So now the same establishment voices that urged moderation are attacking Gingrich in full voice.  Pundits like Charles Krauthammer and others are questioning Gingrich’s bona fides.  George Will went so far as to suggest that Newt is some kind of Marxist, and Mark Krikorian implied that Newt’s heart belonged to the French Revolution.  This, in turn, has angered the conservative firebrands, who perceive that the establishment is attacking the new conservative hero.  In other words, for questioning Gingrich’s conservatives purity these writers are basically being written off by purists who think that these commentators are manifesting a clear lack of purity.  The anti-purists, meanwhile, are writing off a candidate because of his, umm, lack of purity.  So the anti-purists are clearly RINOs because they think someone who the purists themselves thought was insufficiently pure not that long ago is not in fact pure. On the other hand the purists are upset that the non-purists are questioning the bona fides of a previously heretofore believed to be impure candidate, and in doing so are demonstrating that they are tools of the impure establishment.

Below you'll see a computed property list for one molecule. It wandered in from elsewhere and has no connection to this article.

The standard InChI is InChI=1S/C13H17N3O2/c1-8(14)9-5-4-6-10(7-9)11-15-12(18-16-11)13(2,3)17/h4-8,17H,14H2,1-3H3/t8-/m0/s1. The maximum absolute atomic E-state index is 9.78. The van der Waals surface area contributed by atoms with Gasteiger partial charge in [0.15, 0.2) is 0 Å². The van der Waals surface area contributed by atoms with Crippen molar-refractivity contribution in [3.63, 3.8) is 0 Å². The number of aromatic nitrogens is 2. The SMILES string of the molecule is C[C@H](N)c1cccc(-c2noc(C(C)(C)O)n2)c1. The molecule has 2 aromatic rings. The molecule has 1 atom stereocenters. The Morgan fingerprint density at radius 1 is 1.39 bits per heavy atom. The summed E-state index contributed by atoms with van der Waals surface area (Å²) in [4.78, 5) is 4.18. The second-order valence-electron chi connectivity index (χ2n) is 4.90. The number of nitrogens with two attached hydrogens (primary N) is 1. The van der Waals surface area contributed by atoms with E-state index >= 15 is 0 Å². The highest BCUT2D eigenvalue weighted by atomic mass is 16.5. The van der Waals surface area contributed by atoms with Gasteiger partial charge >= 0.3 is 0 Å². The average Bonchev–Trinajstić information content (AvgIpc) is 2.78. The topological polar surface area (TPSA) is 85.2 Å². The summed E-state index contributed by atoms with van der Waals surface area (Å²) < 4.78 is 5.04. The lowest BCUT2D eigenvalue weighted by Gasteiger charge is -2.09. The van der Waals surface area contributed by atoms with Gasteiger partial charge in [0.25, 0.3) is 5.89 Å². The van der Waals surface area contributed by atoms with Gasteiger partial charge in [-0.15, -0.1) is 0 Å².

Yeah.

I am convinced that if National Review wanted to derail the Gingrich campaign all it has to is endorse Gingrich.  As I have written before there seems to be a contingent of the GOP electorate that is motivated by spite, and they will flock to any candidate that the establishment criticizes.

It’s an astoundingly insane situation.  Frankly, I think that Gingrich is neither a Marxists-Leninist, nor is he the modern embodiment of Ronald Reagan.  Gingrich is a conservative technocrat.  He thinks that we can achieve conservative outcomes through just enough social and government tinkering.  He’s not quite a big government conservative, but I think Jonah Goldberg has a pretty good feel for Gingrich’s political instincts.

Gingrich probably agrees with the late Daniel Patrick Moynihan more than any other leading conservative. “The central conservative truth is that it is culture, not politics, that determines the success of a society,” Moynihan observed. “The central liberal truth is that politics can change a culture and save it from itself.” A constant theme of Gingrich’s career is a desire to use government to fix the culture. Indeed, there’s no Republican in the field with a more robust faith in the power of government.

So in this crazy, upside down primary season the segment of the Republican party that agrees with Gingrich is trying to eliminate him from the race, and the segment that is turned off by this sentimentality is outraged that anyone could question Gingrich.